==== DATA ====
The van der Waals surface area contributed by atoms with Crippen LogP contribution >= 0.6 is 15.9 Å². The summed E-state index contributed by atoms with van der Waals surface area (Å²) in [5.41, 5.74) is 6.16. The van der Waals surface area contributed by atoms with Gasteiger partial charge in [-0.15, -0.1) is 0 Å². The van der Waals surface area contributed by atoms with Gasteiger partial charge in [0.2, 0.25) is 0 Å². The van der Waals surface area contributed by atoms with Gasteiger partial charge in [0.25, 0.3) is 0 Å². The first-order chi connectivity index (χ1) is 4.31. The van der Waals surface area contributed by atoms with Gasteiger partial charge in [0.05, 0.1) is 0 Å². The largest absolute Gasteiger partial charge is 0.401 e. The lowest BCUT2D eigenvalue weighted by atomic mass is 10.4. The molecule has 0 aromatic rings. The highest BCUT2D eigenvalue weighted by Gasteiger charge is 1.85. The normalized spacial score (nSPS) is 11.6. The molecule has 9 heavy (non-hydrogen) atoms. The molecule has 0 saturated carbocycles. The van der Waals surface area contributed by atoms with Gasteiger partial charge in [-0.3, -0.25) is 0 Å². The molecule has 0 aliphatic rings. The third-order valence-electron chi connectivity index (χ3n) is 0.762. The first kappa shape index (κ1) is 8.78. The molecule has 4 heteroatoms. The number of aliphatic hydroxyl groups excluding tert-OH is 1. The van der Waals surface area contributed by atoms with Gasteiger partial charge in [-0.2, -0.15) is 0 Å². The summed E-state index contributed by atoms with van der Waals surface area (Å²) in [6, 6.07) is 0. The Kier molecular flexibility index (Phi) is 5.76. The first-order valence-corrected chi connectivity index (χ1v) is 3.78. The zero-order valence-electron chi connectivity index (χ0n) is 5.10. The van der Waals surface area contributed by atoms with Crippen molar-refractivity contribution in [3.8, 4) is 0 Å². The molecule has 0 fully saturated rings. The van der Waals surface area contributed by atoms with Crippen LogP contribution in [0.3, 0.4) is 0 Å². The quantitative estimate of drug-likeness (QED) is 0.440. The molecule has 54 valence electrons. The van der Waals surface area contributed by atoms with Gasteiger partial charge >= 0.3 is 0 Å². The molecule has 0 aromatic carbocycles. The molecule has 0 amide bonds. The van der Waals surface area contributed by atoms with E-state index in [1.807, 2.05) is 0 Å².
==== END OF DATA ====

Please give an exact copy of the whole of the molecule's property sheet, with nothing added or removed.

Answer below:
The van der Waals surface area contributed by atoms with Crippen LogP contribution >= 0.6 is 15.9 Å². The summed E-state index contributed by atoms with van der Waals surface area (Å²) in [5.41, 5.74) is 6.16. The van der Waals surface area contributed by atoms with Gasteiger partial charge in [-0.15, -0.1) is 0 Å². The van der Waals surface area contributed by atoms with Gasteiger partial charge in [0.2, 0.25) is 0 Å². The van der Waals surface area contributed by atoms with Gasteiger partial charge in [0.25, 0.3) is 0 Å². The first-order chi connectivity index (χ1) is 4.31. The van der Waals surface area contributed by atoms with Gasteiger partial charge in [0.05, 0.1) is 0 Å². The largest absolute Gasteiger partial charge is 0.401 e. The lowest BCUT2D eigenvalue weighted by atomic mass is 10.4. The molecule has 0 aromatic rings. The highest BCUT2D eigenvalue weighted by Gasteiger charge is 1.85. The normalized spacial score (nSPS) is 11.6. The molecule has 9 heavy (non-hydrogen) atoms. The molecule has 0 saturated carbocycles. The van der Waals surface area contributed by atoms with Gasteiger partial charge in [-0.3, -0.25) is 0 Å². The molecule has 0 aliphatic rings. The third-order valence-electron chi connectivity index (χ3n) is 0.762. The first kappa shape index (κ1) is 8.78. The molecule has 4 heteroatoms. The number of aliphatic hydroxyl groups excluding tert-OH is 1. The van der Waals surface area contributed by atoms with Gasteiger partial charge in [-0.2, -0.15) is 0 Å². The summed E-state index contributed by atoms with van der Waals surface area (Å²) in [6, 6.07) is 0. The Kier molecular flexibility index (Phi) is 5.76. The first-order valence-corrected chi connectivity index (χ1v) is 3.78. The zero-order valence-electron chi connectivity index (χ0n) is 5.10. The van der Waals surface area contributed by atoms with Crippen molar-refractivity contribution in [3.8, 4) is 0 Å². The molecule has 0 fully saturated rings. The van der Waals surface area contributed by atoms with Crippen LogP contribution in [0.3, 0.4) is 0 Å². The quantitative estimate of drug-likeness (QED) is 0.440. The molecule has 54 valence electrons. The van der Waals surface area contributed by atoms with Gasteiger partial charge >= 0.3 is 0 Å². The molecule has 0 aromatic carbocycles. The molecule has 0 amide bonds. The van der Waals surface area contributed by atoms with E-state index in [1.807, 2.05) is 0 Å².